Wednesday, 5 July 2017

I am the audience - Ned Roberts at Leith Depot

It was one of those cold winter nights in early spring that Scotland is famous for with added hail. Wednesday night too. However that really is just an excuse and a lame one at that. But I'll get back to that.

I first heard of Ned Roberts when he was playing support for Anais Mitchell a few years back and he'd impressed me with his songs and his voice. It being the modern age I downloaded an e.p. to my iPod and listened for a while before other more insistent voices and music made my memories of this engaging singer fade.

Fast forward a bit and somewhere I discover that Ned has a new album coming and that he's touring. even better he's playing in Leith!

Now back to that audience. You see Ned was playing Leith Depot on a night organised by local singer songwriter Kat Healy and there was support from a local singer called Purdie. I turn up two songs from the end of Purdie's set. There's not a huge crowd and it's early I say to myself. As the evening continues through Kat's set of finely observed songs of relationships I begin to piece together who the groups of people in the room are. Purdie has a group of friends with her who are thankfully settling in for the night (it's Baltic outside so who could blame them). Over by the bar is a group who are with Kat. So that leaves me and three other people.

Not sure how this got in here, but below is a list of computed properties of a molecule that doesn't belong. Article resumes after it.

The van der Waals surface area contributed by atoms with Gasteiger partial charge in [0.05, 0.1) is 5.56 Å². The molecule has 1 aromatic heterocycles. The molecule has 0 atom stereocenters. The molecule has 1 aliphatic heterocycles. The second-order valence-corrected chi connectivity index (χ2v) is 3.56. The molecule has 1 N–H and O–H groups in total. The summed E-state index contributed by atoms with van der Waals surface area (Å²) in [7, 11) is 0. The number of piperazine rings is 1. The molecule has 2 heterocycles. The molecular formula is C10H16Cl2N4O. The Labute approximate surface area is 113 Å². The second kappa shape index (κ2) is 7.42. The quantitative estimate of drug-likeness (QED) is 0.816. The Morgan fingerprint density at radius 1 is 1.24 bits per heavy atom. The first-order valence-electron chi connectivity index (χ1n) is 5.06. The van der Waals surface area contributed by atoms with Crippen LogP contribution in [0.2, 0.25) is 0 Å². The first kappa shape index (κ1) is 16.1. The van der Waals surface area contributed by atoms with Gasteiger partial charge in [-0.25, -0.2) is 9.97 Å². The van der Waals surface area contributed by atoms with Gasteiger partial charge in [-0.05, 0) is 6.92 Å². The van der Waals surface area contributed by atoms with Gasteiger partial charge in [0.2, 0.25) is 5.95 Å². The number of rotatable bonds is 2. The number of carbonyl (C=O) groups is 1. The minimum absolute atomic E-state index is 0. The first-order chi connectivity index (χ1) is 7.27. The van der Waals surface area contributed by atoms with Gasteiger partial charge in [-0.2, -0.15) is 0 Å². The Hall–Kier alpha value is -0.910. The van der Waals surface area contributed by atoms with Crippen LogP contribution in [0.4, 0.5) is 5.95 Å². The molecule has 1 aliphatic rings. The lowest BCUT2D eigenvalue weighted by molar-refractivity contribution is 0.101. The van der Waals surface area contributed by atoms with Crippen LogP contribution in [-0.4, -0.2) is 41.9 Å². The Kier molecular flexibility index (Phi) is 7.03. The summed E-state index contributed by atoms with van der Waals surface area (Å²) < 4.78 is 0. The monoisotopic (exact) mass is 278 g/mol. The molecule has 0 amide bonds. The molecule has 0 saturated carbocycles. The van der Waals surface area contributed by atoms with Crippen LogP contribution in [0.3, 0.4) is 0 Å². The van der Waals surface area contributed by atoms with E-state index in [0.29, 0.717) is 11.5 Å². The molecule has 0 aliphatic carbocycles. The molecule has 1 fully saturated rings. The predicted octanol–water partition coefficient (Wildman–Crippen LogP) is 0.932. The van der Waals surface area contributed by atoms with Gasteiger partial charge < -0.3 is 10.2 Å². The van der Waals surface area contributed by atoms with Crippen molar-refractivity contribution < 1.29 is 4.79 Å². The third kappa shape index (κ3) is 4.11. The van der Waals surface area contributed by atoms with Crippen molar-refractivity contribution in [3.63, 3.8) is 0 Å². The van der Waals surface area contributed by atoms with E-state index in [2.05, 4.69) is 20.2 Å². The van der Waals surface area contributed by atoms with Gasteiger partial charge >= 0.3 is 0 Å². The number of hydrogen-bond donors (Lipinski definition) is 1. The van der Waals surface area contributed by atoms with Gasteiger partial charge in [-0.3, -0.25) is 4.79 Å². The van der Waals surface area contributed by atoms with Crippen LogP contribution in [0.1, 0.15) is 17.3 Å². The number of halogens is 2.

The headliner takes to the stage and works his way a mesmerising mix of his old and new songs. He's got a rich voice that works well on his well crafted songs like 'Drifting Down' 'Hazy Days' 'Angel Station' and 'Lights on the River'. There's some nice guitar playing and that rich deep voice works well with the songs that recall Nick Drake, James Taylor, Leonard Cohen and a bit of Dylan (a
fair bit of moothie accompanies the playing and singing).

Of course he's not a household name but you can't help thinking, well I can't help thinking that after playing a full Pleasance Theatre a few years back albeit supporting the more established Anais Mitchell he should be pulling in a few more punters.

For now I feel like I'm glad to be part of the small group who came along to see him. I have to say he doesn't disappoint and would say unreservedly that you should seek out his music and certainly his gigs. There's room.




Kat Healy

Thursday, 29 June 2017

Playing Old Games - Erin Rae and the Meanwhiles, Hug and Pint Glasgow

I'd only listened to a couple of songs by Erin Rae McKaskle before going to see her. Those songs 'Playing Old Games' and 'Clean Slate' gave me enough to guess that a full set would be more than rewarding.